Recalling his own experience in Korea growing up without electricity, the UN secretary-general Ban Ki-moon yesterday called for universal access to electricity by 2030.  He also stressed that a lack of energy in parts of the world threatens economic growth and job creation.

“We need an energy revolution,” Ban said at an energy conference in Oslo.

“We need energy not only to be universal, we need it to be clean and sustainable as well,” he added.

“For me, this is anything but academic. It is how I grew up in Korea. I studied by candlelight. Refrigerators, air-conditioning or a simple fan were just a far-off luxury that didn’t touch our lives.”

Improving access to energy was key to addressing global challenges like poverty, climate change, water scarcity, lacking health care and food shortages, Ban said.  (UN chief calls for universal access to energy)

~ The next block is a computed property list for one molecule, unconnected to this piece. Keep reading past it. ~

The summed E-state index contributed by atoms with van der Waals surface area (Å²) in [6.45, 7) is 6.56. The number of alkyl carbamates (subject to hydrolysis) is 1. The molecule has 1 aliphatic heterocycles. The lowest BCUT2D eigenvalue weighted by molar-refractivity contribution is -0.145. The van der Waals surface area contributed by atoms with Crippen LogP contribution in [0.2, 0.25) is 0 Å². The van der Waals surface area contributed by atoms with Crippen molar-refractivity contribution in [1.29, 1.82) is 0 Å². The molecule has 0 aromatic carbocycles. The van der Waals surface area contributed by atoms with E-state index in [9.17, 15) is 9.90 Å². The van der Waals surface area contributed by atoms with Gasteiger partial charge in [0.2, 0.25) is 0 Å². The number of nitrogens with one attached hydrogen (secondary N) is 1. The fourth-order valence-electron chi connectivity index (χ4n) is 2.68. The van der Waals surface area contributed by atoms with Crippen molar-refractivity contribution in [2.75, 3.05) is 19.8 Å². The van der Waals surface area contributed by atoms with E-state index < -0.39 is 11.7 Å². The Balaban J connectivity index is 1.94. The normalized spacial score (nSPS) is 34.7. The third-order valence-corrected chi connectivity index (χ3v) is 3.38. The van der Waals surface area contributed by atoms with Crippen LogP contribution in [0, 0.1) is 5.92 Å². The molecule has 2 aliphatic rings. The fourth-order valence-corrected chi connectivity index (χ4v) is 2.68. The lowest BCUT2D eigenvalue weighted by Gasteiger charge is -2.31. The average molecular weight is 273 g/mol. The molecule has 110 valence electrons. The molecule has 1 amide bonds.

The UN has set three goals to be achieved by 2030: universal access to modern energy services, a 40%  improvement in energy efficiency, and a doubling of renewable energy.

Yesterday the International Energy Agency (IEA).reported that 1.3 billion of the world’s 7 billion people have no access to electricity, while another 2.7 billion are without clean cooking facilities, using coal and wood for domestic tasks. 95% of those without electricity live in sub-Saharan Africa or poorer parts of Asia.

The IEA study shows that $48 billion is needed per year to guarantee access to modern energy services by 2030, or about five times the amount currently planned to be spent. According to IEA chief economist Fatih Birol:  “It is only three percent of the global energy investments.”

 

 

 

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